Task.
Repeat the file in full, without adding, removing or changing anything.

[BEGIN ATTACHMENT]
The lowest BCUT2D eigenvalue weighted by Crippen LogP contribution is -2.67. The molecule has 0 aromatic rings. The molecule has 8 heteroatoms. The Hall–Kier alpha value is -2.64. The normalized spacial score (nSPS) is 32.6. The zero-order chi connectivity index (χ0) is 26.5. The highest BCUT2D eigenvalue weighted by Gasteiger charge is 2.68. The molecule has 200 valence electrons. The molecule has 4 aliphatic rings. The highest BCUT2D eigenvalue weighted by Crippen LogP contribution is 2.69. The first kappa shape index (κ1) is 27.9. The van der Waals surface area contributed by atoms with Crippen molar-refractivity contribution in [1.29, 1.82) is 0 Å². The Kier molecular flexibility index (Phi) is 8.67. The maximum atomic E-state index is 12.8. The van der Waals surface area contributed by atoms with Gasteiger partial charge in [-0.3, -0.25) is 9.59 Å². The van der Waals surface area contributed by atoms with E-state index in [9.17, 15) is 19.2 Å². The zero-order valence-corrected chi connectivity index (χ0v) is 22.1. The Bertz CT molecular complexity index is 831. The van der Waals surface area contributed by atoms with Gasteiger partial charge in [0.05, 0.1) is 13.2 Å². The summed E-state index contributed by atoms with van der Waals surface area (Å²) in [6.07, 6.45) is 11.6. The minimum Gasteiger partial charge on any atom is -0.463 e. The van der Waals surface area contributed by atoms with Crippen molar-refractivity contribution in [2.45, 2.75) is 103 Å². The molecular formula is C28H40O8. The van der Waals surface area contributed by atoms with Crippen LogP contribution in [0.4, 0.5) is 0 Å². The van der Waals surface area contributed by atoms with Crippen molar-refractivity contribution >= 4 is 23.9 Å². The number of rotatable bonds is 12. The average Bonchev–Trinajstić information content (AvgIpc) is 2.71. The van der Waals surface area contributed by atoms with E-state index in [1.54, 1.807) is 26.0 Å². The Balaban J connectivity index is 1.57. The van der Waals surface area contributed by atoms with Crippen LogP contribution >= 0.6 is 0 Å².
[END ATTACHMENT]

The lowest BCUT2D eigenvalue weighted by Crippen LogP contribution is -2.67. The molecule has 0 aromatic rings. The molecule has 8 heteroatoms. The Hall–Kier alpha value is -2.64. The normalized spacial score (nSPS) is 32.6. The zero-order chi connectivity index (χ0) is 26.5. The highest BCUT2D eigenvalue weighted by Gasteiger charge is 2.68. The molecule has 200 valence electrons. The molecule has 4 aliphatic rings. The highest BCUT2D eigenvalue weighted by Crippen LogP contribution is 2.69. The first kappa shape index (κ1) is 27.9. The van der Waals surface area contributed by atoms with Crippen molar-refractivity contribution in [1.29, 1.82) is 0 Å². The Kier molecular flexibility index (Phi) is 8.67. The maximum atomic E-state index is 12.8. The van der Waals surface area contributed by atoms with Gasteiger partial charge in [-0.3, -0.25) is 9.59 Å². The van der Waals surface area contributed by atoms with E-state index in [9.17, 15) is 19.2 Å². The zero-order valence-corrected chi connectivity index (χ0v) is 22.1. The Bertz CT molecular complexity index is 831. The van der Waals surface area contributed by atoms with Gasteiger partial charge in [0.05, 0.1) is 13.2 Å². The summed E-state index contributed by atoms with van der Waals surface area (Å²) in [6.07, 6.45) is 11.6. The minimum Gasteiger partial charge on any atom is -0.463 e. The van der Waals surface area contributed by atoms with Crippen molar-refractivity contribution in [2.45, 2.75) is 103 Å². The molecular formula is C28H40O8. The van der Waals surface area contributed by atoms with Crippen LogP contribution in [0.4, 0.5) is 0 Å². The van der Waals surface area contributed by atoms with Crippen molar-refractivity contribution >= 4 is 23.9 Å². The number of rotatable bonds is 12. The average Bonchev–Trinajstić information content (AvgIpc) is 2.71. The van der Waals surface area contributed by atoms with E-state index in [1.54, 1.807) is 26.0 Å². The Balaban J connectivity index is 1.57. The van der Waals surface area contributed by atoms with Crippen LogP contribution >= 0.6 is 0 Å².